I had determined early on that the best way to scale across India and seed a sexual and gender education revolution would be to leverage existing distribution channels. What were the touch points to reach middle and high school students? I found out that “smart-class” providers like Educomp were feeding thousands of schools with cutting edge K-12 content on “smart-boards” — blackboard-sized touch screens installed in classrooms.
If I could get one of these ed-tech giants to partner with me, I had it made. The revolution would be started. But how?
I met Shantanu Prakash, the founder and CEO of Educomp at an ed-tech conference in London. He enthusiastically agreed to meet me in the lobby of the conference venue after receiving a message from me on the conference app. In the first five minutes of our meeting, I pulled out my computer, and showed him 10 seconds of my content. “Can you pause it for a second?” he asked, in the typical fast-paced manner of an executive. I paused the video. “Who did you have make this content for you? Where did you get these instructional designers?” he asked in awe. “I’ve never seen anything like this before.”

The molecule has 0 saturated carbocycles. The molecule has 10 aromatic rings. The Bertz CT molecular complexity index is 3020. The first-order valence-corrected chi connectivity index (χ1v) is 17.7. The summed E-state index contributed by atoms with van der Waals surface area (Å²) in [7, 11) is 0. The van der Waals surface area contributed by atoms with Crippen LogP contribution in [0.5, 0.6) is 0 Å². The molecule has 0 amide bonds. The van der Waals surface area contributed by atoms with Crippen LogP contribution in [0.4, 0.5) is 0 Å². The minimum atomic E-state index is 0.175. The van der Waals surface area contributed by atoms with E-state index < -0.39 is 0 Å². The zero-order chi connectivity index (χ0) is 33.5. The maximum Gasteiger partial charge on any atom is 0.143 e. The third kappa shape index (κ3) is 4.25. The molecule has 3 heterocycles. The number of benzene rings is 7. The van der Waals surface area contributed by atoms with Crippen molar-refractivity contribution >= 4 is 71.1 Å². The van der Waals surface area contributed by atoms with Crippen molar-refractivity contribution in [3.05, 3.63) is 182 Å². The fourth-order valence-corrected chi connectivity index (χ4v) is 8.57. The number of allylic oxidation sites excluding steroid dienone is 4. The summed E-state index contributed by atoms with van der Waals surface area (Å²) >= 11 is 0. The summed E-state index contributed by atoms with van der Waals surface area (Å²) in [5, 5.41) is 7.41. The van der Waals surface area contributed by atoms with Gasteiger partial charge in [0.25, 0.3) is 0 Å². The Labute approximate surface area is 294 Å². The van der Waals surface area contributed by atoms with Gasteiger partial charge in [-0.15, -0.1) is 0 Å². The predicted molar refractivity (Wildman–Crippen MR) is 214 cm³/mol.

“I made it myself,” I told him. He put me in touch with the CEO of their B2C company FlipLearn — a platform that provides content packs for students to consume at home on their computers.
However, my vision was to create a revolution in schools. This is where integrity to my social impact mission came in — I knew that reaching students individually on their computer screens couldn’t create the deep behavioral impact that could happen in a group environment. So I kept going.